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Chondropathy surgery

What is chondropathy?

Condropathia - knee musculoskeletal complaints and solutions
Arthrosis of the knee

Chondropathy is a degenerative (caused by gradual wear or arthrosis) lesion that affects the entire  knee joint and its functioning. The first thing to suffer structural changes is the cartilage covering the joint: the previously smooth surface becomes cracked. As the crevasses become deeper, the cartilage falls off in some places. After a while, some parts of the joint may become completely exposed as the cartilage slowly disappears, causing significant pain and loss of function in the joint.

Arthrosis affects not only the cartilage but also the bone structure that lies unterneath: the bone starts to thicken, small cavities form within, and degenerative cysts may develop. In the latter case the presence of synovial fluid any movement involving the knee joint may be accompanied by severe pain.

How does chondropathy develop?

Arthrosis can appear in any joint as people age but the frequency of occurrence and the degree of severity can be very different depending ont he body part. Usually the small joints of the hands, hips, knees and spine are affected. Degenerative changes are primarily age-related, caused by the gradual wear and tear of the joint. There are some factors that can accelerate these processes, an altered joint structure due to previous injury for instance. Genetic factors also play a role in the development of chondropathy.

What are the symptoms of chondropathy?

The intensity of the pain and other complaints is closely related to the extent, depth, and location of the degenerative changes.

  • pain during exercise
  • cracking assiciated with movement
  • swelling
  • tension, warmth, and fatigue

Symptoms may vary; weightbearing exercise usually causes discomfort, but some patients can even be asymptomatic for long periods of time. Usually, pain and other complaints affect a larger area and cannot be pinpointed.

Anterior cruciate ligament (ACL) injuries mostly occur during sports activities involving sudden stops, jumps or changes in direction. These activities cause the knee to move laterally, while it is being twisted at the same time, resulting in a tear of the ligament. It is a problem well known to skiers, footballers, handball and volleyball players who have a tendency to jump and land a lot. As there are a number of opposing forces at play at the same time, these sports injuries are often accompanied by damage to the collateral ligaments or meniscus. When the ligament is injured, it usually means a partial or complete tear across the tissue.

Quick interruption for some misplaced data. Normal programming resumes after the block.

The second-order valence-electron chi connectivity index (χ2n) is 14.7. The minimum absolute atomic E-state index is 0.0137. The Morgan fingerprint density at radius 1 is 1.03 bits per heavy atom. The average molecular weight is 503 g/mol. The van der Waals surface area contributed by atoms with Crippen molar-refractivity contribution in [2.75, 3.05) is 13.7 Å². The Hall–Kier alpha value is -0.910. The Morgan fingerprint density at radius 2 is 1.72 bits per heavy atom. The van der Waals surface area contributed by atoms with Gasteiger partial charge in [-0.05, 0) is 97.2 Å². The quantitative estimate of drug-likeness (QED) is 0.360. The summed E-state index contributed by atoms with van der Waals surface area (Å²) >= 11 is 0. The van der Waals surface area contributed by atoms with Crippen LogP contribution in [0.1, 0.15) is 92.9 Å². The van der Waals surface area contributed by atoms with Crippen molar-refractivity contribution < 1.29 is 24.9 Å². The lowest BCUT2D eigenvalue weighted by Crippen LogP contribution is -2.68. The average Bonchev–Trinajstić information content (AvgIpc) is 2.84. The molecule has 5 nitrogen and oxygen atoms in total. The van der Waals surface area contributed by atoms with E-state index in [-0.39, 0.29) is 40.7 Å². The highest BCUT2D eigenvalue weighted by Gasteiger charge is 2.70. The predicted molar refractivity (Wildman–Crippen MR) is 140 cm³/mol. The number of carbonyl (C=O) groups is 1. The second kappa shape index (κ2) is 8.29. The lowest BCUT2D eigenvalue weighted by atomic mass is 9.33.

How is chondropathy diagnosed?

In case of damage to the cartilage, it is important to establish an accurate diagnosis. Your doctor will likely order a range of tests including a physical examination, an X-ray in weight-bearing position, and possibly an MRI. However, the extent of the damage can most accurately be detected during arthroscopic surgery.

What kind of surgical solutions are available to patients with chondropathy?

Surgical treatment of chondropathy aims to prevent further damage to the cartilage, and if possible, to initiate tissue regeneration at the site of the damage. In order to stop the further separation of degenerated cartilage, the frayed part is removed and the surface is smoothed.

During recovery, a regenerative process starts in the areas where cartilage has been shaved. Ultimately, a fibrous cartilage coating appears on previously bare surfaces, and abrasion slows down as a result.

If cartilage damage affects a larger area, the cartilage surfaces are smoothed first, then a so-called microfracture surgery (drilling) is performed.

What to expect after surgery?

In the first few days after surgery, the joints are expected to be recovering from the operation. You need to rest because during the arthroscopic procedure the lubricant of the knee is washed out, and the joint needs at least 3 days to start producing moisture again.

After cartilage surgery it is crucial to let the knees heal by using elbow crutches for 6 to 8 weeks. By the end of that period, the joint will be strong enough to bear your weight without irritatation to the fine coating of the cartilage surface.

Physiotherapy will be required, you will be expected to follow the excercise routine your psysiotherapist will have taught you. These are designed to help strengthen and stretch your muscles. It is very important to follow the instructions carefully because if you start moving to early or do the excercises inconsistently, you might end up causing more harm to the fragile cartilage. In some cases hyaluronic acid or polynucleotides are injected into the joint to improve tissue regeneration.